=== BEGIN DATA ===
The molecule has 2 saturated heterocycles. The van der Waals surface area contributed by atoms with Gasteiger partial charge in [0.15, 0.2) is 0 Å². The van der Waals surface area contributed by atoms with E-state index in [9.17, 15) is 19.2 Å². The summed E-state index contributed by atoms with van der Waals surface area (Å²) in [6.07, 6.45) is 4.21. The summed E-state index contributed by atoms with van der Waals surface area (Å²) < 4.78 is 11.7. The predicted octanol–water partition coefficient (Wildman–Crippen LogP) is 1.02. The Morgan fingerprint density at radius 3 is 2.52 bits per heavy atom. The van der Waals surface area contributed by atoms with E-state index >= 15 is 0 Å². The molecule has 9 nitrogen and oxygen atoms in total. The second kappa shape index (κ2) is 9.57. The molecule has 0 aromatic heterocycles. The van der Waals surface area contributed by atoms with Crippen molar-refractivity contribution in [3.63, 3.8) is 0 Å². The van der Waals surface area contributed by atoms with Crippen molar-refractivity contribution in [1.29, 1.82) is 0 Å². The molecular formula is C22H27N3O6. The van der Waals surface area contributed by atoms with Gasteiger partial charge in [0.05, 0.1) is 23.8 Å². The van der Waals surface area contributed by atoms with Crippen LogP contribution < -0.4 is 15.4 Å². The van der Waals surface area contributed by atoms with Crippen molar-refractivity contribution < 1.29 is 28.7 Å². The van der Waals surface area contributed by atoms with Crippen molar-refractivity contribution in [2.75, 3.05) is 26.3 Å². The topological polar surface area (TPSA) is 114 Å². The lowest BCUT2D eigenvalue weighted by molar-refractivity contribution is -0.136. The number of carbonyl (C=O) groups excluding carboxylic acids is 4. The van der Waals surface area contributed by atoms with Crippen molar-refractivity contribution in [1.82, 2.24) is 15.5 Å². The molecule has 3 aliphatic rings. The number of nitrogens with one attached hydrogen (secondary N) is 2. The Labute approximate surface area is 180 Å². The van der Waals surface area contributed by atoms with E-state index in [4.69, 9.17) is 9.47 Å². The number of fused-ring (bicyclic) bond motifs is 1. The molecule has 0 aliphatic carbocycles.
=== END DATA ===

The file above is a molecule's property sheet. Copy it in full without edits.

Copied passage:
The molecule has 2 saturated heterocycles. The van der Waals surface area contributed by atoms with Gasteiger partial charge in [0.15, 0.2) is 0 Å². The van der Waals surface area contributed by atoms with E-state index in [9.17, 15) is 19.2 Å². The summed E-state index contributed by atoms with van der Waals surface area (Å²) in [6.07, 6.45) is 4.21. The summed E-state index contributed by atoms with van der Waals surface area (Å²) < 4.78 is 11.7. The predicted octanol–water partition coefficient (Wildman–Crippen LogP) is 1.02. The Morgan fingerprint density at radius 3 is 2.52 bits per heavy atom. The van der Waals surface area contributed by atoms with E-state index >= 15 is 0 Å². The molecule has 9 nitrogen and oxygen atoms in total. The second kappa shape index (κ2) is 9.57. The molecule has 0 aromatic heterocycles. The van der Waals surface area contributed by atoms with Crippen molar-refractivity contribution in [3.63, 3.8) is 0 Å². The van der Waals surface area contributed by atoms with Crippen molar-refractivity contribution in [1.29, 1.82) is 0 Å². The molecular formula is C22H27N3O6. The van der Waals surface area contributed by atoms with Gasteiger partial charge in [0.05, 0.1) is 23.8 Å². The van der Waals surface area contributed by atoms with Crippen LogP contribution < -0.4 is 15.4 Å². The van der Waals surface area contributed by atoms with Crippen molar-refractivity contribution < 1.29 is 28.7 Å². The van der Waals surface area contributed by atoms with Crippen molar-refractivity contribution in [2.75, 3.05) is 26.3 Å². The topological polar surface area (TPSA) is 114 Å². The lowest BCUT2D eigenvalue weighted by molar-refractivity contribution is -0.136. The number of carbonyl (C=O) groups excluding carboxylic acids is 4. The van der Waals surface area contributed by atoms with Crippen molar-refractivity contribution in [1.82, 2.24) is 15.5 Å². The molecule has 3 aliphatic rings. The number of nitrogens with one attached hydrogen (secondary N) is 2. The Labute approximate surface area is 180 Å². The van der Waals surface area contributed by atoms with E-state index in [4.69, 9.17) is 9.47 Å². The number of fused-ring (bicyclic) bond motifs is 1. The molecule has 0 aliphatic carbocycles.